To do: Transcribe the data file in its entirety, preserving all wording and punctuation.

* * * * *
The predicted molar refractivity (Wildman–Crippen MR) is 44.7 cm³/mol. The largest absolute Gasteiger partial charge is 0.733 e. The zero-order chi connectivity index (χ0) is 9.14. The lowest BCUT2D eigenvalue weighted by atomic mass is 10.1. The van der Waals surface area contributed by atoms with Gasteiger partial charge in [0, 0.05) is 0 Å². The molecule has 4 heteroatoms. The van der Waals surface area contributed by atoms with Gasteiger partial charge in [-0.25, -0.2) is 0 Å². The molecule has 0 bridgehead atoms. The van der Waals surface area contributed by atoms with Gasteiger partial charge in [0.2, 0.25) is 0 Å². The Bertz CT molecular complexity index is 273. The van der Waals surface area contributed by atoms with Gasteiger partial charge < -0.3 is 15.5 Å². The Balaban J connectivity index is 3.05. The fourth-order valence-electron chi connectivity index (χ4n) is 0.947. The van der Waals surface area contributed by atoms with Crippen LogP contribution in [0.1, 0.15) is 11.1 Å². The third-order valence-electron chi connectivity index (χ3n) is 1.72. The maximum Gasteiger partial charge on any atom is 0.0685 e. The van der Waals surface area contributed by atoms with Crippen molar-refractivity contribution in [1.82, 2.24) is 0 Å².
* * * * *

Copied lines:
The predicted molar refractivity (Wildman–Crippen MR) is 44.7 cm³/mol. The largest absolute Gasteiger partial charge is 0.733 e. The zero-order chi connectivity index (χ0) is 9.14. The lowest BCUT2D eigenvalue weighted by atomic mass is 10.1. The van der Waals surface area contributed by atoms with Gasteiger partial charge in [0, 0.05) is 0 Å². The molecule has 4 heteroatoms. The van der Waals surface area contributed by atoms with Gasteiger partial charge in [-0.25, -0.2) is 0 Å². The molecule has 0 bridgehead atoms. The van der Waals surface area contributed by atoms with Gasteiger partial charge in [0.2, 0.25) is 0 Å². The Bertz CT molecular complexity index is 273. The van der Waals surface area contributed by atoms with Gasteiger partial charge < -0.3 is 15.5 Å². The Balaban J connectivity index is 3.05. The fourth-order valence-electron chi connectivity index (χ4n) is 0.947. The van der Waals surface area contributed by atoms with Crippen LogP contribution in [0.1, 0.15) is 11.1 Å². The third-order valence-electron chi connectivity index (χ3n) is 1.72. The maximum Gasteiger partial charge on any atom is 0.0685 e. The van der Waals surface area contributed by atoms with Crippen molar-refractivity contribution in [1.82, 2.24) is 0 Å².